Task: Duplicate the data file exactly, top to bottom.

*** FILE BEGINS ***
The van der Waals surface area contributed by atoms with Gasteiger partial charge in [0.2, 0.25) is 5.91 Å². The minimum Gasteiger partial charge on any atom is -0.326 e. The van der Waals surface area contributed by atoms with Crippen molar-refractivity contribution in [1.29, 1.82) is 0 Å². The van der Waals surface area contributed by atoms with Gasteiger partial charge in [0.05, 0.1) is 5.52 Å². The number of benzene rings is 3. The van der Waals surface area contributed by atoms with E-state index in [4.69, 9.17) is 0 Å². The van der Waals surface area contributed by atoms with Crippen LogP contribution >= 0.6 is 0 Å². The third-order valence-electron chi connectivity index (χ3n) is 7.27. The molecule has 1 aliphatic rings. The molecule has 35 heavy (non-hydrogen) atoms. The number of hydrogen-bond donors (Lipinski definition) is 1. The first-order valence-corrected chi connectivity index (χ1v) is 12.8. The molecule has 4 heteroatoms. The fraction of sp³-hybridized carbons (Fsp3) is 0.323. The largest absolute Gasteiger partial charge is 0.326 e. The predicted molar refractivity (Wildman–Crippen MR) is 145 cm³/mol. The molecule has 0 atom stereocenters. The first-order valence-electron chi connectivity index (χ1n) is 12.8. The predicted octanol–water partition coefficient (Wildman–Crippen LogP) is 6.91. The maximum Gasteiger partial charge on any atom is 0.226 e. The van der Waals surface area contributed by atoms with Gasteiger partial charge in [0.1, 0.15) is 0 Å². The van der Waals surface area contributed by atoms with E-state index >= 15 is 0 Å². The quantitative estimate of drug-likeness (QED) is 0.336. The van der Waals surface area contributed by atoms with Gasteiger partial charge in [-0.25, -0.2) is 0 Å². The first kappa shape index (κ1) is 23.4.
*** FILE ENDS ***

The van der Waals surface area contributed by atoms with Gasteiger partial charge in [0.2, 0.25) is 5.91 Å². The minimum Gasteiger partial charge on any atom is -0.326 e. The van der Waals surface area contributed by atoms with Crippen molar-refractivity contribution in [1.29, 1.82) is 0 Å². The van der Waals surface area contributed by atoms with Gasteiger partial charge in [0.05, 0.1) is 5.52 Å². The number of benzene rings is 3. The van der Waals surface area contributed by atoms with E-state index in [4.69, 9.17) is 0 Å². The van der Waals surface area contributed by atoms with Crippen LogP contribution >= 0.6 is 0 Å². The third-order valence-electron chi connectivity index (χ3n) is 7.27. The molecule has 1 aliphatic rings. The molecule has 35 heavy (non-hydrogen) atoms. The number of hydrogen-bond donors (Lipinski definition) is 1. The first-order valence-corrected chi connectivity index (χ1v) is 12.8. The molecule has 4 heteroatoms. The fraction of sp³-hybridized carbons (Fsp3) is 0.323. The largest absolute Gasteiger partial charge is 0.326 e. The predicted molar refractivity (Wildman–Crippen MR) is 145 cm³/mol. The molecule has 0 atom stereocenters. The first-order valence-electron chi connectivity index (χ1n) is 12.8. The predicted octanol–water partition coefficient (Wildman–Crippen LogP) is 6.91. The maximum Gasteiger partial charge on any atom is 0.226 e. The van der Waals surface area contributed by atoms with Gasteiger partial charge in [0.1, 0.15) is 0 Å². The van der Waals surface area contributed by atoms with E-state index >= 15 is 0 Å². The quantitative estimate of drug-likeness (QED) is 0.336. The van der Waals surface area contributed by atoms with Gasteiger partial charge in [-0.25, -0.2) is 0 Å². The first kappa shape index (κ1) is 23.4.